From this point on, the Warsaw Uprising can be seen as a one-sided war of attrition or as a fight for good terms of surrender. The Poles were heavily attacked in three areas of the city: Śródmieście, Żoliborz and Mokotów.[source?]
Life behind the linesEdit
In 1939 Warsaw had 1,350,000 people. Over a million were still living in the city at the start of the Uprising.
In Polish-controlled territory, during the first weeks of the Uprising, people tried to have a normal life. There were many cultural activities, including theatres and newspapers. Boys and girls of the Polish Scouts delivered mail.
Near the end of the Uprising, lack of food, medicine, overcrowding and German air and artillery bombing on the city made the civilian life very difficult.[source?]
As the Uprising was supposed to be helped by the Soviets in a few days, the Polish underground did not realize food shortages would be a problem.
However, as the fighting continued, the inhabitants of the city had to deal with hunger and starvation. On 6 August, when Polish units recaptured the Haberbusch i Schiele brewery at Ceglana Street, the citizens of Warsaw lived on barley from the brewery's warehouses.
Every day several thousand people went to the brewery for bags of barley and then distributed them in the city centre. The barley was then ground in coffee grinders and boiled with water to form a soup (Polish: pluj-zupa). The "Sowiński" Battalion managed to capture the brewery until the end of the fighting.[source?]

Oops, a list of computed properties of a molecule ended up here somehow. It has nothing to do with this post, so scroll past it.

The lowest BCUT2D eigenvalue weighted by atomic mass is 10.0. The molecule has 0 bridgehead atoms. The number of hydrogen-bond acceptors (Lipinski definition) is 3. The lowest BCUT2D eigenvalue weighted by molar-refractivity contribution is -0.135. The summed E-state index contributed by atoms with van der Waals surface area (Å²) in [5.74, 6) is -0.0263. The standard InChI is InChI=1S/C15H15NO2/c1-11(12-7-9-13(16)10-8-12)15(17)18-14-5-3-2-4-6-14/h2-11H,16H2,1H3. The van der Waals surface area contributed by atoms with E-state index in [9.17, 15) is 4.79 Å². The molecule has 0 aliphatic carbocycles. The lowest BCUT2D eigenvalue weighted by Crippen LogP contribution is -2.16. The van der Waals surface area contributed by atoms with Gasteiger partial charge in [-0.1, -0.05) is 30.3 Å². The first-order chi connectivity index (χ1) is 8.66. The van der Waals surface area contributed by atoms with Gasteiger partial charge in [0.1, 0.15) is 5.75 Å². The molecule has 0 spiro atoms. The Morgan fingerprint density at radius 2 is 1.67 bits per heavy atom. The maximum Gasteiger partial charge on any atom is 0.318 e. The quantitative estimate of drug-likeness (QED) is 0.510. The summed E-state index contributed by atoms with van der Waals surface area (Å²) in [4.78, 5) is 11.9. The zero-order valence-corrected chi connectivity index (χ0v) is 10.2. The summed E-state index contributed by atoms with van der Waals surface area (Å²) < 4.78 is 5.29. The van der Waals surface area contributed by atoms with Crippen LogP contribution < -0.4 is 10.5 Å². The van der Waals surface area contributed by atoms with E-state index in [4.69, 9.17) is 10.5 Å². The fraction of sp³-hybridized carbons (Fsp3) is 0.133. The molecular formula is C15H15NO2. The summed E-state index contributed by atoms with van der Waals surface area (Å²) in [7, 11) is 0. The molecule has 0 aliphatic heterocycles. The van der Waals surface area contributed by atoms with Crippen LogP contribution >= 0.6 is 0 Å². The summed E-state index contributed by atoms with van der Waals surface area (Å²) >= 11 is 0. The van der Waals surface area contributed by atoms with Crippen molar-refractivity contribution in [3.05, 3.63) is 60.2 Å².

Another serious problem for civilians and soldiers was a shortage of water. By mid-August most of the water pipes were either not working or filled with corpses. In addition, the main water pumping station was held by the Germans.
To prevent the spread of diseases and provide the people with water, the authorities ordered water wells to be dug in the backyards of every house. On 21 September the Germans blew up the remaining pumping stations at Koszykowa Street and after that the public wells were the only source of drinking water in the city. By the end of September, the city centre had more than 90 functioning wells.
|Problems listening to this file? See media help.|
Before the Uprising the Bureau of Information and Propaganda of the Home Army had set up a group of war journalists. Headed by Antoni Bohdziewicz, the group made three newsreels and over 30,000 meters of film about the Uprising. The first newsreel was shown to the public on 13 August in the Palladium cinema at Złota Street.
In addition to films, dozens of newspapers appeared. Several underground newspapers started to be distributed openly. The two main daily newspapers were the government-run Rzeczpospolita Polska and military Biuletyn Informacyjny. There were also several dozen newspapers, magazines, bulletins and weeklies published by various organizations and military units.
It broadcast three or four times a day, broadcasting news programmes and appeals for help in Polish, English, German and French. It also broadcast reports from the government, patriotic poems and music. It was the only insurgent radio station in German-held Europe.
Among the speakers appearing on the insurgent radio were Jan Nowak-Jeziorański, Zbigniew Świętochowski, Stefan Sojecki, Jeremi Przybora, and John Ward, a war correspondent for The Times of London.
Lack of outside supportEdit
According to many historians, the uprising failed because of a lack of outside support and the late arrival of the support which did arrive.
The Polish government in London tried to get support from the Western Allies before the start of battle. The allies would not help without Soviet approval. The Polish government in London asked the British several times to send allied troops to Poland, however, the British troops did not arrive until December 1944. Shortly after their arrival, the Soviet authorities arrested them.
From August 1943 to July 1944, over 200 British Royal Air Force (RAF) flights dropped 146 Polish personnel trained in Great Britain, over 4000 containers of supplies, and $16 million in banknotes and gold to the Home Army.